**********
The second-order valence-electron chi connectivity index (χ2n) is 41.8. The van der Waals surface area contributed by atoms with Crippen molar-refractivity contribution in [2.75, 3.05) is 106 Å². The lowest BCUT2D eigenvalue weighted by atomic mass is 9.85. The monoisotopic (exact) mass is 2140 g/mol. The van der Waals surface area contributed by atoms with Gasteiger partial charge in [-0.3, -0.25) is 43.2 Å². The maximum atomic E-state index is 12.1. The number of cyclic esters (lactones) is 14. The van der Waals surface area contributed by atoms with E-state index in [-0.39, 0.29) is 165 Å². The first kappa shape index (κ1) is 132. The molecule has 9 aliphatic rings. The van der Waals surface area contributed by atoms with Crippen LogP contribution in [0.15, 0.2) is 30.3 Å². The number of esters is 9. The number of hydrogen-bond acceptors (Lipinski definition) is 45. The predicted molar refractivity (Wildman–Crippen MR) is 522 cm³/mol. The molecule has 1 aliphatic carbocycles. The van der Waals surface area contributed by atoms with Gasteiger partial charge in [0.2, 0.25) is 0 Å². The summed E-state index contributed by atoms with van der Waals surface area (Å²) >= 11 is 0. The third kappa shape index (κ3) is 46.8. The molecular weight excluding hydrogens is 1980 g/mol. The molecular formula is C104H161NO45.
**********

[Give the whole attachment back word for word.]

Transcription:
The second-order valence-electron chi connectivity index (χ2n) is 41.8. The van der Waals surface area contributed by atoms with Crippen molar-refractivity contribution in [2.75, 3.05) is 106 Å². The lowest BCUT2D eigenvalue weighted by atomic mass is 9.85. The monoisotopic (exact) mass is 2140 g/mol. The van der Waals surface area contributed by atoms with Gasteiger partial charge in [-0.3, -0.25) is 43.2 Å². The maximum atomic E-state index is 12.1. The number of cyclic esters (lactones) is 14. The van der Waals surface area contributed by atoms with E-state index in [-0.39, 0.29) is 165 Å². The first kappa shape index (κ1) is 132. The molecule has 9 aliphatic rings. The van der Waals surface area contributed by atoms with Crippen LogP contribution in [0.15, 0.2) is 30.3 Å². The number of esters is 9. The number of hydrogen-bond acceptors (Lipinski definition) is 45. The predicted molar refractivity (Wildman–Crippen MR) is 522 cm³/mol. The molecule has 1 aliphatic carbocycles. The van der Waals surface area contributed by atoms with Gasteiger partial charge in [0.2, 0.25) is 0 Å². The summed E-state index contributed by atoms with van der Waals surface area (Å²) >= 11 is 0. The third kappa shape index (κ3) is 46.8. The molecular weight excluding hydrogens is 1980 g/mol. The molecular formula is C104H161NO45.